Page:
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That's quite a view: the Second World War on film
After the success of last year’s Summer Film Series, the Australian War Memorial will again be screening a selection of films on Sunday afternoons, this time focused on varied perspectives of the Second World War. This is a rare opportunity to see these classics on the ‘big’ screen.
All screenings start at 1:30 pm in the BAE Systems Theatre and will be accompanied by a short introduction and insight into the film.
Cost: Free, but bookings are essential
Please email email@example.com with your name, contact number and the number of seats required.
Sunday 26 January (Australia Day)
The Rats of Tobruk (PG)
Dir: Charles Chauvel, 95min
Starring: Chips Rafferty, Peter Finch and Grant Taylor
The screening series opens on the Australia Day long weekend with an Australian classic. Chauvel spent a year researching the men that fought in Tobruk and the final product is an honest and realistic film that deserves its place in cinema history. Though in moments a piece of wartime propaganda and a product of its time, the film’s laconic spirit and narrative core of mateship shines through.
Sunday 2 February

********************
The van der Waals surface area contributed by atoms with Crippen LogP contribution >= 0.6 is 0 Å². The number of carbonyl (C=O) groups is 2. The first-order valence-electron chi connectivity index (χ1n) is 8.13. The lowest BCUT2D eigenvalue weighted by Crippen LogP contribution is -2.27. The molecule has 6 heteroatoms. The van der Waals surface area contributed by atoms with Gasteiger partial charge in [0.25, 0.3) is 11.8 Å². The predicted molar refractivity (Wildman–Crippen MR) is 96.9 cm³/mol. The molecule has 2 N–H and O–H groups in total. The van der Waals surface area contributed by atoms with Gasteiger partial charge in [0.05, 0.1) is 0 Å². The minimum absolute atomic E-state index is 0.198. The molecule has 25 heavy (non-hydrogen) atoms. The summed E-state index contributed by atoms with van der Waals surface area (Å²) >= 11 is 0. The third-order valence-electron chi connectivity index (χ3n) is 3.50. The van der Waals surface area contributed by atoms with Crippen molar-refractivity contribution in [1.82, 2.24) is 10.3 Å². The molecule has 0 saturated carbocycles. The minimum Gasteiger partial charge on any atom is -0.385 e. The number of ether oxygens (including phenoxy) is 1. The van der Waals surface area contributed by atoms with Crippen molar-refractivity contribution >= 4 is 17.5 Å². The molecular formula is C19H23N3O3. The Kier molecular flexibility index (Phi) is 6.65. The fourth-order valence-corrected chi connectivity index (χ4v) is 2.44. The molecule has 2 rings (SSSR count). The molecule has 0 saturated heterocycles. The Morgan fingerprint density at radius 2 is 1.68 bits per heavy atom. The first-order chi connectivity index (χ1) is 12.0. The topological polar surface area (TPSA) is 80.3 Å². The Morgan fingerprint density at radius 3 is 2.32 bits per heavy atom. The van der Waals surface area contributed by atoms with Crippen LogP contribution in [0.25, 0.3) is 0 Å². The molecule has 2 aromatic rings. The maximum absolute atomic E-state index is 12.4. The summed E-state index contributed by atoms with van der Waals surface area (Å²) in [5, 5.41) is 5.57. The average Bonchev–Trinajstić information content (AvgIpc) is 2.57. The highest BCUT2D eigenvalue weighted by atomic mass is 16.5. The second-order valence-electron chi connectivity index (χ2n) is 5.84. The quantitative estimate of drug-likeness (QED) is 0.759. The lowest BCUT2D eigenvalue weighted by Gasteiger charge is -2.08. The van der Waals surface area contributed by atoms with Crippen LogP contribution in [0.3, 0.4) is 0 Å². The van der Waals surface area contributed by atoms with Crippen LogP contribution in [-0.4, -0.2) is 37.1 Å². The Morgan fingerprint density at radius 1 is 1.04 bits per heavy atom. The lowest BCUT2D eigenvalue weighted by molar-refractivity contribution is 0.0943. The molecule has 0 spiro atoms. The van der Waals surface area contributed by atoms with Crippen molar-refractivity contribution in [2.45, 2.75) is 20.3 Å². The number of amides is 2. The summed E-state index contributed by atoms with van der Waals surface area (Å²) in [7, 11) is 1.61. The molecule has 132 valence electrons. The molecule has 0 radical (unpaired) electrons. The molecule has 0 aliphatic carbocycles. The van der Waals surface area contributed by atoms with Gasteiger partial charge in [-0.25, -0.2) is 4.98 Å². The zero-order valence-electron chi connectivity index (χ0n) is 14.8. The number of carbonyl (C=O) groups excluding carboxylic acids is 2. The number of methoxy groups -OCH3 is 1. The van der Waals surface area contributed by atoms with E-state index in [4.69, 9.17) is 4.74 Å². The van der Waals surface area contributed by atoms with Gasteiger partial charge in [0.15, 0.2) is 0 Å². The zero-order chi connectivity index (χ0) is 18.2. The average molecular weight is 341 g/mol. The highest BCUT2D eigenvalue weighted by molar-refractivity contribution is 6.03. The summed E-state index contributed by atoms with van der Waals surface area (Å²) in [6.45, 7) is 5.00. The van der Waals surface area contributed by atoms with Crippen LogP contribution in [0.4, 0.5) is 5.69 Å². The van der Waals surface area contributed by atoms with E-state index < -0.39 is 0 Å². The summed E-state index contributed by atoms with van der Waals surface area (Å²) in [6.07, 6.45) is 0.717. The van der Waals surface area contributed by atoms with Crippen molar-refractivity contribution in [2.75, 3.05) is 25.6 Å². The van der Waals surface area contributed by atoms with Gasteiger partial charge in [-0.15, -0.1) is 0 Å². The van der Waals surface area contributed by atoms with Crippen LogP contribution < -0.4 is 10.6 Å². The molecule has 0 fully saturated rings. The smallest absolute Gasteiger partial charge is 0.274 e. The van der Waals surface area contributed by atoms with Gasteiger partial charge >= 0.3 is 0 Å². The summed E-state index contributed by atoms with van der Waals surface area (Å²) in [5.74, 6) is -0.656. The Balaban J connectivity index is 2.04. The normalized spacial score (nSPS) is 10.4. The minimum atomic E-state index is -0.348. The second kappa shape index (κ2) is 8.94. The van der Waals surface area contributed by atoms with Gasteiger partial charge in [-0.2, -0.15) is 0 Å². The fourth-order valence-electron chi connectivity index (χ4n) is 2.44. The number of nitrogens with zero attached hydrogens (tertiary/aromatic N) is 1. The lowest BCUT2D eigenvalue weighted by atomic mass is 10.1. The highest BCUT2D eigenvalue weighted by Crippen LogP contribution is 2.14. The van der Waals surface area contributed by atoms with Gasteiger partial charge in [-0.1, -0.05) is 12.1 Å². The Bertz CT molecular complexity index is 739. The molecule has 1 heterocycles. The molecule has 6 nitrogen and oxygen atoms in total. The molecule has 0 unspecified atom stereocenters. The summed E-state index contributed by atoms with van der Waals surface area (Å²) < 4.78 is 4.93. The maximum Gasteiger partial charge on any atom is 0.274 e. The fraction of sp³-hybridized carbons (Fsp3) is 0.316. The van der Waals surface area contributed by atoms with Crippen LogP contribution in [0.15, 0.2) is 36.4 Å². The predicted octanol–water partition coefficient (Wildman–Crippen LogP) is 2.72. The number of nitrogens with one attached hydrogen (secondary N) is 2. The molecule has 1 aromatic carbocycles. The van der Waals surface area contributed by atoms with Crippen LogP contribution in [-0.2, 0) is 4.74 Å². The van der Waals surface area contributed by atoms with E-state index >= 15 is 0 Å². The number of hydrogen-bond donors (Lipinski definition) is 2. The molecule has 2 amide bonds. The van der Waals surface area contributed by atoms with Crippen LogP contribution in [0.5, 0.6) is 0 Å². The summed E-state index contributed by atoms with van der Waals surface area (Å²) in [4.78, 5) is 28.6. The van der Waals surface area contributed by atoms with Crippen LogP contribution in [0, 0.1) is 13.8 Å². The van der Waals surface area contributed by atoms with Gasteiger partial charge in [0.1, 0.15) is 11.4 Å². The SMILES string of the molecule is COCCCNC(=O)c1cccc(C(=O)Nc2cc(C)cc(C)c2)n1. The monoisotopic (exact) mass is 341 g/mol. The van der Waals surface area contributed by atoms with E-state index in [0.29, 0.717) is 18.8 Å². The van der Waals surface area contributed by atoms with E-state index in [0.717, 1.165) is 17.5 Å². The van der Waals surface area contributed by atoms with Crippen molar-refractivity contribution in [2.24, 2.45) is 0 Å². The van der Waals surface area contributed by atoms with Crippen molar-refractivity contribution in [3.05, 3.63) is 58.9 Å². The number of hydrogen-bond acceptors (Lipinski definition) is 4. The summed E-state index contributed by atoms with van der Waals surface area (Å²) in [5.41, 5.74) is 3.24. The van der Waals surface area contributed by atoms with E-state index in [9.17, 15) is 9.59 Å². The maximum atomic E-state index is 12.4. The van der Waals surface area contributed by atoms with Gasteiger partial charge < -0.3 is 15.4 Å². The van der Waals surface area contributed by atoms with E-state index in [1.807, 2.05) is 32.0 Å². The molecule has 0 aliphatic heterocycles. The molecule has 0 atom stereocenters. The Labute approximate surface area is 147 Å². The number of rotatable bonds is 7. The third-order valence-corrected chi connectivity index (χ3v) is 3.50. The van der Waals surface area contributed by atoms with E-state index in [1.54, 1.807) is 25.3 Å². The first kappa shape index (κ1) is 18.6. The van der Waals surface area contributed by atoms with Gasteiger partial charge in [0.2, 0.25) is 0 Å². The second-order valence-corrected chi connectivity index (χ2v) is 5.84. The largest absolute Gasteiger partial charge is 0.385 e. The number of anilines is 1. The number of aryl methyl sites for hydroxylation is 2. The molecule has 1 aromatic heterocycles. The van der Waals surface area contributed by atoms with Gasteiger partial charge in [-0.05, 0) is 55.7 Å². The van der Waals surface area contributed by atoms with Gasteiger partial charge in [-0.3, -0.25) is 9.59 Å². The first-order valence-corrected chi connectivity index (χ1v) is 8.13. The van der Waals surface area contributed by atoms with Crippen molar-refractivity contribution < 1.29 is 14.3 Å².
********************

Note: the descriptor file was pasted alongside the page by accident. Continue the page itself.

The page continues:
The Dam Busters (G)
Dir: Michael Anderson, 124min
Telling the inspiring true story of RAF 617 squadron’s unique mission to destroy the Ruhr Dams with bouncing bombs, this film is an honest depiction of an iconic attack and the men that flew in it. Celebrating British inventiveness, determination and general stiff upper-lipped-ness, Anderson’s film builds from the opening credits through to the climatic bombing of the Dams, keeping the audience soaring throughout.
Sunday 9 February
Das Boot (The Boat) (M)
Dir: Wolfgang Petersen, 209min
Based on Lothar-Günther Buchheim’s bestselling fictionalised autobiography, Petersen’s Oscar nominated film set aboard U-96 is a breathtaking and detailed account of one submarine’s harrowing voyage through the Atlantic. Stunningly shot and with a magnificent soundtrack, this film is tense and inescapable, grabbing hold of you from the very beginning and almost never letting you up for air.
Sunday 16 February
Saving Private Ryan (MA)
Dir: Steven Spielberg, 169min
This multiple award-winning epic tells the powerful story of eight men sent on a mission to find one. Most famous for its visceral and intense depiction of the Omaha Beach landing that occupies the first twenty five minutes, the film is both expansively grand in scope and profoundly personal in tone. Equal parts brutal, honest and profoundly moving this is a film that deserves a re-visit on the big screen.
(Warning: this film contains graphic war scenes)
Sunday 23 February
La Vita e Bella (Life is Beautiful) (M)
Dir: Roberto Benigni, 122min
Likened to Charlie Chaplin’s The Great Dictator for its combination of sublime slapstick, nuanced social commentary and inescapable celebration of the human spirit, this film is a charming ode to the power and importance of imagination. Following the story of a Jewish man who first uses humour in a whirlwind romance he must then draw on it to protect his son during the Holocaust. This exquisite film will soften even the hardest heart.